Proc. Calif. Acad. Sci. 1:96. 1855.
Illustrator: John Myers
Copyright: Flora of North America Association
Shrubs, low spreading to often prostrate, to 1.5 m. Twigs branching at 45° angles or less, reddish-brown, 1-1.5 mm diam., flexible, glabrous to sparsely pubesent. Terminal buds conic, 2.5 mm, scales brown with ciliate margins. Leaves: petiole 5-8 mm, sparsely pubescent, flattened adaxially. Leaf-blade oblong-ovate, 10-35 × 7-15 mm, flat, thin, leathery, base slightly rounded to acute, secondary-veins inconspicuous, 6-8 pairs, branching at 45-60° angles, with weakly thickened cell-walls, margins entire or indistinctly and irregularly mucronately toothed, apex acute or rarely obtuse; surfaces abaxially whitish green with waxy layer, glabrous or slightly pubescent with stellate hairs, adaxially dull gray-green, glabrous or sparsely pubescent with stellate hairs. Acorns solitary or rarely paired; cup shallowly saucer-shaped to slightly turbinate, 3-4 mm deep × 10-15 mm wide, scales appressed, slightly embedded, moderately silvery brown-pubescent; nut ovoid, 8-17 × 5-10 mm, apex acute; nut scar to 3 mm diam.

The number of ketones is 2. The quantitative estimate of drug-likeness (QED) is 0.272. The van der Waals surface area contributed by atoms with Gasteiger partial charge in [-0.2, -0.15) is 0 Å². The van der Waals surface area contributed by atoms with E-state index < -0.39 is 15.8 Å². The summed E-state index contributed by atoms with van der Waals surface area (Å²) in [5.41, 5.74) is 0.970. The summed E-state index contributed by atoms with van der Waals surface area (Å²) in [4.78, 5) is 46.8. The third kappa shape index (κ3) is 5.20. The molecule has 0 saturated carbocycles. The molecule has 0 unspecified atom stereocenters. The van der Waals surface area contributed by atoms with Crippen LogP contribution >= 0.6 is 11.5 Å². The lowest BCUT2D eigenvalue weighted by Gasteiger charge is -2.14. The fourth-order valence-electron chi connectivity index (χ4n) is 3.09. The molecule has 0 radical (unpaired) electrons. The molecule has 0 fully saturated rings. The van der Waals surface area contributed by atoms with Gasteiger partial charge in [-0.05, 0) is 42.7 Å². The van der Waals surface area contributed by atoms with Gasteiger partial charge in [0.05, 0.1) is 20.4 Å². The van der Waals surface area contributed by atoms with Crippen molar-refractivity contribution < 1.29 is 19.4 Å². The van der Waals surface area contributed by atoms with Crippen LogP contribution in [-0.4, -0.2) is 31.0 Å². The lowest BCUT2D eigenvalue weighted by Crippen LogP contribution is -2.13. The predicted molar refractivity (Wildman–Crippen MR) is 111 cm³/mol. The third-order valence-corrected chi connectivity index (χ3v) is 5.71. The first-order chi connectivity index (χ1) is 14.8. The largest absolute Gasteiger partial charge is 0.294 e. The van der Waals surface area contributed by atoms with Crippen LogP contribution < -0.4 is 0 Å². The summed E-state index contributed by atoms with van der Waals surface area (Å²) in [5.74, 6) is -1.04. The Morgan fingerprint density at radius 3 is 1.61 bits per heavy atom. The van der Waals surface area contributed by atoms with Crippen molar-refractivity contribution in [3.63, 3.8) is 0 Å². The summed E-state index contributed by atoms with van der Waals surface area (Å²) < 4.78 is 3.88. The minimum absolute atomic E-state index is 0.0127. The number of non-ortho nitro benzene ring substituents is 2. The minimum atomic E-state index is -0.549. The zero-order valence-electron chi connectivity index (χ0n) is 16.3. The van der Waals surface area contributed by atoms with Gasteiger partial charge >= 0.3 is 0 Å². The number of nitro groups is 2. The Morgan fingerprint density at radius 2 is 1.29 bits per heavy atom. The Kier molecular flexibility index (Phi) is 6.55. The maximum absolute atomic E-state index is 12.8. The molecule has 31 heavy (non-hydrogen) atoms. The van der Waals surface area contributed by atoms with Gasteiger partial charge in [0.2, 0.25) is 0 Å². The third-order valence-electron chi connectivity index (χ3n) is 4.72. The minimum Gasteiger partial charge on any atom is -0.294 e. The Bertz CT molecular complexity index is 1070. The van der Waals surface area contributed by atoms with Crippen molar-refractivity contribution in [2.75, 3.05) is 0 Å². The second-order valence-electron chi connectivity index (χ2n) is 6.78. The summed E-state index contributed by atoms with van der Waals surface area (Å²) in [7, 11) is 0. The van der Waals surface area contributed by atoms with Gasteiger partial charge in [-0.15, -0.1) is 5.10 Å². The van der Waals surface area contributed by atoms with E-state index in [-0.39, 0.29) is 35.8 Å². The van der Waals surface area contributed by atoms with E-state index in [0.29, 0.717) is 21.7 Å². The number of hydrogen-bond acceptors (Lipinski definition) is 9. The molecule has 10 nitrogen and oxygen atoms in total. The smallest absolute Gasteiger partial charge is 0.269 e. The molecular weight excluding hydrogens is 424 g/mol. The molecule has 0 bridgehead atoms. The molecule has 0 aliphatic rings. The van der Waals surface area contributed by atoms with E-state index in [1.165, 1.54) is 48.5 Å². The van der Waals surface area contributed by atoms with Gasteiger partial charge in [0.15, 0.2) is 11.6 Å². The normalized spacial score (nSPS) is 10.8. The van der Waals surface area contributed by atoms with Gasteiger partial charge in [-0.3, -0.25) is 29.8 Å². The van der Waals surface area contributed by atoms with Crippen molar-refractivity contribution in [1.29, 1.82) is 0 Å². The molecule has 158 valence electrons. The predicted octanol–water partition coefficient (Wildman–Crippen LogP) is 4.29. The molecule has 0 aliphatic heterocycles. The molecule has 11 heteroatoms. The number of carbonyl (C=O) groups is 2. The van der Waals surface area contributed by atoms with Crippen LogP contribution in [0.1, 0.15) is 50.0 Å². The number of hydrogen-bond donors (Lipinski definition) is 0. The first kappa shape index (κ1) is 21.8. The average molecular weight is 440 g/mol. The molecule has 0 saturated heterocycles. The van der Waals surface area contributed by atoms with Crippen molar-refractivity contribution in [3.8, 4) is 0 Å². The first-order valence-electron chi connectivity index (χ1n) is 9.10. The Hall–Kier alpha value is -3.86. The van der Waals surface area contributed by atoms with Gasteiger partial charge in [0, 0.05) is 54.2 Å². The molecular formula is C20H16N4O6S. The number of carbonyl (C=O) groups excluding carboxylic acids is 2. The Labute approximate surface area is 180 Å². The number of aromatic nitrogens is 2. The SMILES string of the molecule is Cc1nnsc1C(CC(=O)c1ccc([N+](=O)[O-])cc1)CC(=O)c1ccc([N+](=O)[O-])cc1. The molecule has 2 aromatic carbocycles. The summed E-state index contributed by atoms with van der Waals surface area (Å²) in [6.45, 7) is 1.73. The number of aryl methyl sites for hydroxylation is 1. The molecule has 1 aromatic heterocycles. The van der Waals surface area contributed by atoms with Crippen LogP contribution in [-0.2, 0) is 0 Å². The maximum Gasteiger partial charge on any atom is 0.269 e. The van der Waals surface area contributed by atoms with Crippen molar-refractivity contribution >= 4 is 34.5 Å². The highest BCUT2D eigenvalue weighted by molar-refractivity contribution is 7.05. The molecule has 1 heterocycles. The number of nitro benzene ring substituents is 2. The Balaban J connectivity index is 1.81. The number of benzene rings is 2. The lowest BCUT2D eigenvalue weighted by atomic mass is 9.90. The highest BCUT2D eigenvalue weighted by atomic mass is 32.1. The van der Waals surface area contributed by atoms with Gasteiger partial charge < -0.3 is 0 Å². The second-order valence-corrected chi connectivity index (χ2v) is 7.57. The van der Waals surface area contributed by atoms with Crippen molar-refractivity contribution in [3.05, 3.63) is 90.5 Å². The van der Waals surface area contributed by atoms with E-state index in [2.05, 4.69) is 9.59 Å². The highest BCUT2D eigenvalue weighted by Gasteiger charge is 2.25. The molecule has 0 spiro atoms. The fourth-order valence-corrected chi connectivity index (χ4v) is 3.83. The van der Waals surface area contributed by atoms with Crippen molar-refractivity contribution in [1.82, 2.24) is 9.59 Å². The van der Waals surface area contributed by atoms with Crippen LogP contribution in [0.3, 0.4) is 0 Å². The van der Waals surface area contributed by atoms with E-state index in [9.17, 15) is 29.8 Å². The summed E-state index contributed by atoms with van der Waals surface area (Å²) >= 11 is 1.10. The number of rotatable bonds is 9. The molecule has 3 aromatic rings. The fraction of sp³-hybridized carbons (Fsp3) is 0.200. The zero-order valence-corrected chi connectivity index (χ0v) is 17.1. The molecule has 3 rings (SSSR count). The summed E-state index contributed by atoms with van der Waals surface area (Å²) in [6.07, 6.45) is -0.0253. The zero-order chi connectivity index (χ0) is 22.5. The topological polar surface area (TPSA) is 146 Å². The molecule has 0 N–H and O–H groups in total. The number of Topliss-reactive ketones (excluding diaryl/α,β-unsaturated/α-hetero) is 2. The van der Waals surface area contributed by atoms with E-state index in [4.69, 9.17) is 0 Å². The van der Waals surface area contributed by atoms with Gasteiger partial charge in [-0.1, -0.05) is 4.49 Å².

Phenology: Flowering in early summer.
Habitat: Dry ridges, steep slopes, and rocky areas from montane coniferous zone to near treeline
Elevation: 900-2800 m
Calif., Nev., Oreg.
Typical high-elevation populations in the Sierra Nevada of California can be distinguished from all shrubby forms of Quercus chrysolepis by the absence of glandular trichomes and by thin cups with small nut-attachment scars. At lower elevations in northern California and southwestern Oregon, secondary contact with Q. chrysolepis has resulted in the formation of hybrids.